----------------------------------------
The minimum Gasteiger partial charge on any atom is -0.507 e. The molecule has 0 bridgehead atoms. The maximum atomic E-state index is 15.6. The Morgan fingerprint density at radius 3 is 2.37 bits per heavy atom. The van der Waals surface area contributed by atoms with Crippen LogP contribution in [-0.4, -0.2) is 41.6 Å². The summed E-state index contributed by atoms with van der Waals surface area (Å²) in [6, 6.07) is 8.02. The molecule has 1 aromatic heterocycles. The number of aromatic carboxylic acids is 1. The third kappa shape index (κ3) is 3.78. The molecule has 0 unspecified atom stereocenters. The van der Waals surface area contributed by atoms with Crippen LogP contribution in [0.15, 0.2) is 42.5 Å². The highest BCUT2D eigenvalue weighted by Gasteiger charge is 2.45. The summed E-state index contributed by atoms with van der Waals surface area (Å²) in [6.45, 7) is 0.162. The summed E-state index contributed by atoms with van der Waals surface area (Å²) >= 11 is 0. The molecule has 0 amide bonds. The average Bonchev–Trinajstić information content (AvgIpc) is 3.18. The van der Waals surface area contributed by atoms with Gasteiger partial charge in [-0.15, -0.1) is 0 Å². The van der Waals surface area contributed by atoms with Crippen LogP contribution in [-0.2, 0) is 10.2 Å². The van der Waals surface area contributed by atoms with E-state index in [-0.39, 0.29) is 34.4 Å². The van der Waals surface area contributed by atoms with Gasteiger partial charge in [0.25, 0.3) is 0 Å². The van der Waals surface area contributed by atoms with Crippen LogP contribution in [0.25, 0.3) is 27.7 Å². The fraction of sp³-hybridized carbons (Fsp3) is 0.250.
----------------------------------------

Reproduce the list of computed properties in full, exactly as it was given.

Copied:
The minimum Gasteiger partial charge on any atom is -0.507 e. The molecule has 0 bridgehead atoms. The maximum atomic E-state index is 15.6. The Morgan fingerprint density at radius 3 is 2.37 bits per heavy atom. The van der Waals surface area contributed by atoms with Crippen LogP contribution in [-0.4, -0.2) is 41.6 Å². The summed E-state index contributed by atoms with van der Waals surface area (Å²) in [6, 6.07) is 8.02. The molecule has 1 aromatic heterocycles. The number of aromatic carboxylic acids is 1. The third kappa shape index (κ3) is 3.78. The molecule has 0 unspecified atom stereocenters. The van der Waals surface area contributed by atoms with Crippen LogP contribution in [0.15, 0.2) is 42.5 Å². The highest BCUT2D eigenvalue weighted by Gasteiger charge is 2.45. The summed E-state index contributed by atoms with van der Waals surface area (Å²) in [6.45, 7) is 0.162. The summed E-state index contributed by atoms with van der Waals surface area (Å²) >= 11 is 0. The molecule has 0 amide bonds. The average Bonchev–Trinajstić information content (AvgIpc) is 3.18. The van der Waals surface area contributed by atoms with Gasteiger partial charge in [-0.15, -0.1) is 0 Å². The van der Waals surface area contributed by atoms with Crippen LogP contribution in [-0.2, 0) is 10.2 Å². The van der Waals surface area contributed by atoms with E-state index in [-0.39, 0.29) is 34.4 Å². The van der Waals surface area contributed by atoms with Gasteiger partial charge in [0.25, 0.3) is 0 Å². The van der Waals surface area contributed by atoms with Crippen LogP contribution in [0.25, 0.3) is 27.7 Å². The fraction of sp³-hybridized carbons (Fsp3) is 0.250.